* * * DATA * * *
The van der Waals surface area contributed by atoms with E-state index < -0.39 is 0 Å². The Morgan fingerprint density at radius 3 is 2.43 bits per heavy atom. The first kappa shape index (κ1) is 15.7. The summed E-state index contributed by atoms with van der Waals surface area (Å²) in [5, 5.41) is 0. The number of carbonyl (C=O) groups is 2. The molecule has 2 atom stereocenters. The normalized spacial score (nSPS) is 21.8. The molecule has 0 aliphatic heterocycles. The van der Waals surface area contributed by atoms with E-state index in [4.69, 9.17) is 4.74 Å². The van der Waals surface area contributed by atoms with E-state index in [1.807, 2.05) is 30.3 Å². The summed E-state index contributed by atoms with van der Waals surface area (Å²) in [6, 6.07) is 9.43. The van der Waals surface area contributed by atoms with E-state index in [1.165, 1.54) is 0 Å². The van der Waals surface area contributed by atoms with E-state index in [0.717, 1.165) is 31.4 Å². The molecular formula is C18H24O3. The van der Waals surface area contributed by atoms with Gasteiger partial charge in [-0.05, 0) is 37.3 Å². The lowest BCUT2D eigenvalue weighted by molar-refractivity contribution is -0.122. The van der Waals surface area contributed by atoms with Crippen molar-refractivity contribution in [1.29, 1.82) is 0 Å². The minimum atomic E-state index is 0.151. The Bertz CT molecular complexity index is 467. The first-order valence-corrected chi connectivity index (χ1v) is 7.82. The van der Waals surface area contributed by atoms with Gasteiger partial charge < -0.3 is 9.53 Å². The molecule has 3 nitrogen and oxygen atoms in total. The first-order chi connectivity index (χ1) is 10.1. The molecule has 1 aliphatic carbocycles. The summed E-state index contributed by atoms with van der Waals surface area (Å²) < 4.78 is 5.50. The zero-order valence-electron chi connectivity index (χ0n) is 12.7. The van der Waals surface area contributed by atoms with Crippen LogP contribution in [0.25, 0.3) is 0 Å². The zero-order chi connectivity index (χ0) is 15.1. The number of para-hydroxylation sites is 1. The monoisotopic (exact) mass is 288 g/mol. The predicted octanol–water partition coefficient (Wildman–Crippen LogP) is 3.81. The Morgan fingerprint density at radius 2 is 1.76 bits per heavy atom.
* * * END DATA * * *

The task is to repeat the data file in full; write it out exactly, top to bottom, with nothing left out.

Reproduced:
The van der Waals surface area contributed by atoms with E-state index < -0.39 is 0 Å². The Morgan fingerprint density at radius 3 is 2.43 bits per heavy atom. The first kappa shape index (κ1) is 15.7. The summed E-state index contributed by atoms with van der Waals surface area (Å²) in [5, 5.41) is 0. The number of carbonyl (C=O) groups is 2. The molecule has 2 atom stereocenters. The normalized spacial score (nSPS) is 21.8. The molecule has 0 aliphatic heterocycles. The van der Waals surface area contributed by atoms with E-state index in [4.69, 9.17) is 4.74 Å². The van der Waals surface area contributed by atoms with E-state index in [1.807, 2.05) is 30.3 Å². The summed E-state index contributed by atoms with van der Waals surface area (Å²) in [6, 6.07) is 9.43. The van der Waals surface area contributed by atoms with E-state index in [1.165, 1.54) is 0 Å². The van der Waals surface area contributed by atoms with E-state index in [0.717, 1.165) is 31.4 Å². The molecular formula is C18H24O3. The van der Waals surface area contributed by atoms with Gasteiger partial charge in [-0.05, 0) is 37.3 Å². The lowest BCUT2D eigenvalue weighted by molar-refractivity contribution is -0.122. The van der Waals surface area contributed by atoms with Crippen molar-refractivity contribution in [1.29, 1.82) is 0 Å². The minimum atomic E-state index is 0.151. The Bertz CT molecular complexity index is 467. The first-order valence-corrected chi connectivity index (χ1v) is 7.82. The van der Waals surface area contributed by atoms with Gasteiger partial charge < -0.3 is 9.53 Å². The molecule has 3 nitrogen and oxygen atoms in total. The first-order chi connectivity index (χ1) is 10.1. The molecule has 1 aliphatic carbocycles. The summed E-state index contributed by atoms with van der Waals surface area (Å²) < 4.78 is 5.50. The zero-order valence-electron chi connectivity index (χ0n) is 12.7. The van der Waals surface area contributed by atoms with Crippen LogP contribution in [0.25, 0.3) is 0 Å². The zero-order chi connectivity index (χ0) is 15.1. The number of para-hydroxylation sites is 1. The monoisotopic (exact) mass is 288 g/mol. The predicted octanol–water partition coefficient (Wildman–Crippen LogP) is 3.81. The Morgan fingerprint density at radius 2 is 1.76 bits per heavy atom.